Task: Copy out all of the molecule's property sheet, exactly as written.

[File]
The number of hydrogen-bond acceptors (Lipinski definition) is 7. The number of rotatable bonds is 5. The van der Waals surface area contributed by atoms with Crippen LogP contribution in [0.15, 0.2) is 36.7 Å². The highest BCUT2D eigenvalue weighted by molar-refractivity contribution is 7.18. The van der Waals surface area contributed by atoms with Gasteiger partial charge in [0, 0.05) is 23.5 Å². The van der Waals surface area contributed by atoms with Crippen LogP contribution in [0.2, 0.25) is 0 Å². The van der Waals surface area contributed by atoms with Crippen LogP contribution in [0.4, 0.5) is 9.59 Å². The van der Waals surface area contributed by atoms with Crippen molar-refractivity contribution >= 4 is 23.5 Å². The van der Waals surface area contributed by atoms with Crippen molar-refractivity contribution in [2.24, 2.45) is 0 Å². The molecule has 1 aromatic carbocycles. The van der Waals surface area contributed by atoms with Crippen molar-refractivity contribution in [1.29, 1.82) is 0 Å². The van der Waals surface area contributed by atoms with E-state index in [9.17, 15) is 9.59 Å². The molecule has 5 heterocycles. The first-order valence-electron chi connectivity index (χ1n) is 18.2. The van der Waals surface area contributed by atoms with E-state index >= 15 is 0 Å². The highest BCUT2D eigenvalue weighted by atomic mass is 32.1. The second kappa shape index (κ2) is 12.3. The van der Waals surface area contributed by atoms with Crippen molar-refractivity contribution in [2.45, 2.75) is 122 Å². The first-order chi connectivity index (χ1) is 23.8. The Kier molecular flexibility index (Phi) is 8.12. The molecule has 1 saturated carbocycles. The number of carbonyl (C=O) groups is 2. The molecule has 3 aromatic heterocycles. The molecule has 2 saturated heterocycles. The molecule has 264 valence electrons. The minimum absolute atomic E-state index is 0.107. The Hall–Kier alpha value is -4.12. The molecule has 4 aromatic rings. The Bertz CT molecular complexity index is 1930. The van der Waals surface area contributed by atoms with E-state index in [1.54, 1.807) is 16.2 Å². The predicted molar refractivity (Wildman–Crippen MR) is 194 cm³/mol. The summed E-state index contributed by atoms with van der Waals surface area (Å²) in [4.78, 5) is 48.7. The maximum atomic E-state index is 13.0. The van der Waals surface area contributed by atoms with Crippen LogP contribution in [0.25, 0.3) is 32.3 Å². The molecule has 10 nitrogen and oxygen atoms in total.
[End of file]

The number of hydrogen-bond acceptors (Lipinski definition) is 7. The number of rotatable bonds is 5. The van der Waals surface area contributed by atoms with Crippen LogP contribution in [0.15, 0.2) is 36.7 Å². The highest BCUT2D eigenvalue weighted by molar-refractivity contribution is 7.18. The van der Waals surface area contributed by atoms with Gasteiger partial charge in [0, 0.05) is 23.5 Å². The van der Waals surface area contributed by atoms with Crippen LogP contribution in [0.2, 0.25) is 0 Å². The van der Waals surface area contributed by atoms with Crippen LogP contribution in [0.4, 0.5) is 9.59 Å². The van der Waals surface area contributed by atoms with Crippen molar-refractivity contribution >= 4 is 23.5 Å². The van der Waals surface area contributed by atoms with Crippen molar-refractivity contribution in [2.24, 2.45) is 0 Å². The molecule has 1 aromatic carbocycles. The van der Waals surface area contributed by atoms with Crippen molar-refractivity contribution in [1.29, 1.82) is 0 Å². The van der Waals surface area contributed by atoms with E-state index in [9.17, 15) is 9.59 Å². The molecule has 5 heterocycles. The first-order valence-electron chi connectivity index (χ1n) is 18.2. The van der Waals surface area contributed by atoms with E-state index >= 15 is 0 Å². The highest BCUT2D eigenvalue weighted by atomic mass is 32.1. The second kappa shape index (κ2) is 12.3. The van der Waals surface area contributed by atoms with Crippen molar-refractivity contribution in [2.45, 2.75) is 122 Å². The first-order chi connectivity index (χ1) is 23.8. The Kier molecular flexibility index (Phi) is 8.12. The molecule has 1 saturated carbocycles. The number of carbonyl (C=O) groups is 2. The molecule has 3 aromatic heterocycles. The molecule has 2 saturated heterocycles. The molecule has 264 valence electrons. The minimum absolute atomic E-state index is 0.107. The Hall–Kier alpha value is -4.12. The molecule has 4 aromatic rings. The Bertz CT molecular complexity index is 1930. The van der Waals surface area contributed by atoms with E-state index in [1.54, 1.807) is 16.2 Å². The predicted molar refractivity (Wildman–Crippen MR) is 194 cm³/mol. The summed E-state index contributed by atoms with van der Waals surface area (Å²) in [4.78, 5) is 48.7. The maximum atomic E-state index is 13.0. The van der Waals surface area contributed by atoms with Crippen LogP contribution in [0.25, 0.3) is 32.3 Å². The molecule has 10 nitrogen and oxygen atoms in total.